Of course, the first thing that happened, as I was pulling from the driveway, was I almost hit a car. The nice couple braked, and it wasn’t much of an encounter, a wave from them and a shrug from me and I thought, “Well, I got that out of my system.”
I followed them down the street and passed the big bank of mailboxes. I realized as I drove by that I had made no plan to have anyone pick up the mail. I didn’t care enough to do anything about it. At a certain point, if you want to “go” you have to just “leave.”
And we were off.
These exits on big trips always happen in stages: First, last minute stops on the way for groceries and to check tire pressure, got gas the day before. Then, put a few miles on it as you keep running the check list you have been working, wondering what you have forgotten. You are still close to home, could go back if you forgot a wallet or something really important like your favorite hat.
But nothing comes to mind and so, step three, you keep going, the world passing by, a familiar local world you have seen thousands of times in all seasons. But it looks different to you because you are leaving it behind, not using it to get somewhere.
It’s breezy and the bus reacts to even small puffs of turbulence. A VW Bus is, essentially, about an aerodynamic as a carboard box filled with cardboard boxes.
A few more miles and you start to notice how things are different, maybe drier, maybe a pothole filled or an unfortunate ground squirrel. You are entering the mindset of “road trip.” Then, you are, say, ten miles from home and you take that first significant turn that aligns with a compass heading in your mind to your DESTINATION. And that is when the trip really begins.
You feel the commitment, the determination, the decision to take on the life of action and you are now on “it.” I dialogue these facts to Michelle. “We are on it now, babe.” Knowing it’s a bit of a monologue, that she probably isn’t processing it in any way that I understand. But she is content and that is enough.
Just twenty or so minutes from home we find ourselves in the upper Mojave and it’s glorious. Still greenish, with a few poppies here and there. Not much traffic and I move along feeling that the Bus is “right.” Michelle is taking in the passing world like a child watching the passing of corn rows. Mo has settled in but always has a bit of attention on the sliding door which is his ticket to new smells. Worries dropping away, you marvel at the lack of skill most drivers have in passing on a two—lane road. You will marvel at this many, many times over the next few weeks.
And in the glorious non-town of Neenach you cross the Pacific Crest Trail at one of its lowest, if not THE lowest, point on the hiking journey from Mexico to Canada. To the South, Mexico just a relatively short distance away, a couple hundred miles. To the North, Canada, far, far away through some of the most beautiful vistas on planet earth. This is about the time, first week of May, that a bulk of full—on PCTers will be crossing here on their way North and, as I round the bend and come into sight of the trail crossing—a crossing you will only know is there if you know it’s there…—there is a woman with a big, sage colored pack rising over her neck and head! Sauntering along and looking both ways before crossing. She is already lean from that first 200. I wonder, as she takes in the Bus, what she thinks. Is she enjoying her trek? Does she yearn for home or a cheeseburger? Does she wish she had put her thumb out and she could join us on our much easier adventure? But the encounter is over in a blink of an eye as we head East on Highway 138.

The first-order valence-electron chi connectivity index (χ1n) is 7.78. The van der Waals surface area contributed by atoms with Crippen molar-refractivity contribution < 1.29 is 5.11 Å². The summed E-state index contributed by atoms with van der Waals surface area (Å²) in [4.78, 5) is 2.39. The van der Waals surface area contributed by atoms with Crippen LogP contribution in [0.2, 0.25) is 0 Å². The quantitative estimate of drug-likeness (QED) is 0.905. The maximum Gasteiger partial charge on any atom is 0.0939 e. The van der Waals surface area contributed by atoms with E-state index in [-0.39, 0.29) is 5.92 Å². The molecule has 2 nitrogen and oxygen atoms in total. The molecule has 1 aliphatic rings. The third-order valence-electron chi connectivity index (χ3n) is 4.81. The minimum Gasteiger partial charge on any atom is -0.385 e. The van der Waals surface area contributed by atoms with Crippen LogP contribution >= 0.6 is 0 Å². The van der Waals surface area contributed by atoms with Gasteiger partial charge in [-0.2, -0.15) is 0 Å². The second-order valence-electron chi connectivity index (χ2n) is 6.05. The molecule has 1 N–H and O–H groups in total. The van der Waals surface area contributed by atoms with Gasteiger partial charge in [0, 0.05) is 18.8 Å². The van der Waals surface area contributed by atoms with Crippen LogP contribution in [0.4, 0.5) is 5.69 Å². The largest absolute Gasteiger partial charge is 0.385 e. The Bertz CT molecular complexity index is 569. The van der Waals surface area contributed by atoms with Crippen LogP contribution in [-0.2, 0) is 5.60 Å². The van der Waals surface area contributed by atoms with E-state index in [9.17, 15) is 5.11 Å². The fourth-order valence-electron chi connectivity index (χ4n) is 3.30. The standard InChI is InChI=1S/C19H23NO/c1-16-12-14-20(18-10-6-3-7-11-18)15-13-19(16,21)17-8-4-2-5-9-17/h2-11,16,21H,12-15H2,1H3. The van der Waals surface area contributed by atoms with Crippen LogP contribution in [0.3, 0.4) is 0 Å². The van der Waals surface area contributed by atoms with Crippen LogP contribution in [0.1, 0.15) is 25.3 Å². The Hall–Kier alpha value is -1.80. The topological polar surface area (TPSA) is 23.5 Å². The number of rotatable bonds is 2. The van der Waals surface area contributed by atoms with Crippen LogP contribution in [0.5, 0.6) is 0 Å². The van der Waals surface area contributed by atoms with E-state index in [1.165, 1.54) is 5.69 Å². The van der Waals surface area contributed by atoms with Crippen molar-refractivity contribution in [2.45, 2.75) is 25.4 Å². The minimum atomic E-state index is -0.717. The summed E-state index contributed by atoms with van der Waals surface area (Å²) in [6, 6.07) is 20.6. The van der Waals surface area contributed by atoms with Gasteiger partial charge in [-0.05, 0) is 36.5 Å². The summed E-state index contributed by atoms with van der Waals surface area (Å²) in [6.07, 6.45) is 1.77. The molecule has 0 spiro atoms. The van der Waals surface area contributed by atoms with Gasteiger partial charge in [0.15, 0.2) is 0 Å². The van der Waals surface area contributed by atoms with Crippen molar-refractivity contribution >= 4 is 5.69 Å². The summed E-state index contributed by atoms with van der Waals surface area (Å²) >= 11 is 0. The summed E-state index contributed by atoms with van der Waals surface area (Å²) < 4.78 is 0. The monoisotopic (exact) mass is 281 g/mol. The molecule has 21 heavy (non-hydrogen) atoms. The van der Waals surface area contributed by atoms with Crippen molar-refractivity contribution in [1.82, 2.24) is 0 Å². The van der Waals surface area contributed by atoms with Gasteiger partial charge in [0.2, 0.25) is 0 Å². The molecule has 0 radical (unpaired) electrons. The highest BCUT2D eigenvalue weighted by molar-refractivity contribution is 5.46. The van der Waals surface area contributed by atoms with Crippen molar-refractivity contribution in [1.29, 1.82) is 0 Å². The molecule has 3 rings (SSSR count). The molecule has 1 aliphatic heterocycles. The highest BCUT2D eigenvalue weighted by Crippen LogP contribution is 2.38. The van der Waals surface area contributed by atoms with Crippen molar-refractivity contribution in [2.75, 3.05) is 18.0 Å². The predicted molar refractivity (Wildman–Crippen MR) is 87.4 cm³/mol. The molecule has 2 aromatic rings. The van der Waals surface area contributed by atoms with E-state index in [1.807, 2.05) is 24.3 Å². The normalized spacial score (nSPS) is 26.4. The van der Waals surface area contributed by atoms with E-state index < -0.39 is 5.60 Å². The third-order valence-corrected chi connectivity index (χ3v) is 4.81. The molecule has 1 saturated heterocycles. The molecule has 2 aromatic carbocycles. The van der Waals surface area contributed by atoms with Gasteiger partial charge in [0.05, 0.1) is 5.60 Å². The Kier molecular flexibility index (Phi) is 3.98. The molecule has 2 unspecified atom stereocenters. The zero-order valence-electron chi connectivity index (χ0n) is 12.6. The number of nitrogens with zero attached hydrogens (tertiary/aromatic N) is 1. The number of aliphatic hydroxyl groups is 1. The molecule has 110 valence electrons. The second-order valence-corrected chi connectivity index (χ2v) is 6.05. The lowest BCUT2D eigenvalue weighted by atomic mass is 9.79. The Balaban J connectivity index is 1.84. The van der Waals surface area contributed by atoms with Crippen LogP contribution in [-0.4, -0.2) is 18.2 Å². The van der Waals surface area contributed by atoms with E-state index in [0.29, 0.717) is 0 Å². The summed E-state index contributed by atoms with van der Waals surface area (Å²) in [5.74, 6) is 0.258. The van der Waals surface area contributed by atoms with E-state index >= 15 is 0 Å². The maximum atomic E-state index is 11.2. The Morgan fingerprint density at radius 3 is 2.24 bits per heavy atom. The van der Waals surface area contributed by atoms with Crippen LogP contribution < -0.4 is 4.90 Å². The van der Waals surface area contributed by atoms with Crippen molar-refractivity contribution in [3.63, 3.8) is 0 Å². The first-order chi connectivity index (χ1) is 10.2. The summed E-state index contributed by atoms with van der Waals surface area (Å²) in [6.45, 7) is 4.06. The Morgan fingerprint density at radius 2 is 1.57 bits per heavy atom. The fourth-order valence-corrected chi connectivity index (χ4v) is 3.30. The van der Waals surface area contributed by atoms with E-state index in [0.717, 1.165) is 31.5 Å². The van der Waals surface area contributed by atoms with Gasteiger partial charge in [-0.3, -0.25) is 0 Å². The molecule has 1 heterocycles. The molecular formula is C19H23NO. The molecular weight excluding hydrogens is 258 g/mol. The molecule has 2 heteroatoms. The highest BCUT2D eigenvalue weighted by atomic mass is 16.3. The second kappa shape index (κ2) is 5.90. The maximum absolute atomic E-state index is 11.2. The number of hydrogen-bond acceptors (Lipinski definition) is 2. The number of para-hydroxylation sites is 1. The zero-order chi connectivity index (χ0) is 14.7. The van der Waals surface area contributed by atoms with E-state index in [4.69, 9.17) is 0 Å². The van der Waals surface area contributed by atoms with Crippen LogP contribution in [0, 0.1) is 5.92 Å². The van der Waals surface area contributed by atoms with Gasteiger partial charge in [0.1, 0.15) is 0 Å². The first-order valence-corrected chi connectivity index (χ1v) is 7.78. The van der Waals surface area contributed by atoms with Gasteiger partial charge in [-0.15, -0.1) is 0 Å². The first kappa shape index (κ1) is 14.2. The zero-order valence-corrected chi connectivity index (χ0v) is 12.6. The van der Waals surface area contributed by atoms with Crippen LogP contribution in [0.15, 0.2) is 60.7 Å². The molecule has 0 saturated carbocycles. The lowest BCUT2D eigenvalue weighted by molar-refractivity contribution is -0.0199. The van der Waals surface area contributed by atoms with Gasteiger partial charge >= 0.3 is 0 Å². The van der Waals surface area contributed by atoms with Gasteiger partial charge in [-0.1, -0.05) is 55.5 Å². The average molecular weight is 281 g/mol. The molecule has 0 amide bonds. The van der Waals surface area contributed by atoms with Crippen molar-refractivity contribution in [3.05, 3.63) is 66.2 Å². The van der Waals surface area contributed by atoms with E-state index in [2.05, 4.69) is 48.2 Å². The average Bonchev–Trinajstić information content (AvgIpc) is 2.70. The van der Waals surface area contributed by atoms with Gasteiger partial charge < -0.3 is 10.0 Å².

A few short miles takes us to the Weevil store and lunch. This is a bit of a tradition whenever I go this way and I fall into conversation with Amish who takes our order. He’s the guy with the big beard. The cook makes a chicken quesadilla for Michelle and a bison burger for me. I order it because it’s different, it’s something I do on these journeys, try to avoid the chains of Chains.
Amish, because of the Bus, assumes I’m interested in edibles and he makes some suggestions that might help Michelle. I listen, a bit dubious (No pun intended), but I do listen. He ends up suggesting a special lemonade he sells at his “dispensary.” And he also suggests that I avoid all highways and freeways and take the longest routes I can. He tells me I should go South to get to Death Valley… Death Valley is to the North.
I’m not against this, love it actually, the long way, but I only have 7 days to go 2000 miles because of schedules on the other end so I know I won’t be able to follow either suggestion. I won’t be experimenting with new treatments for Michelle on the trip. But philosophically I do agree with the “long way” strategy and, in my book, that’s a pretty big deal. I will certainly enjoy the long ways that come up, the unbeaten paths we end up on.
The burger was excellent. Michelle nibbled. Mo watched her.
As you cross deeper into the Mojave it widens and dries out and aside from the handful of Joshua tree groves—I suppose you call them “groves”—it’s scrubby and inhospitable. Not ugly, but not easily suitable for humans. You need to carry your life with you out here.
We have a tail wind which makes the vibration symphony of a VW pretty quiet. A tail wind is your best friend in a bus.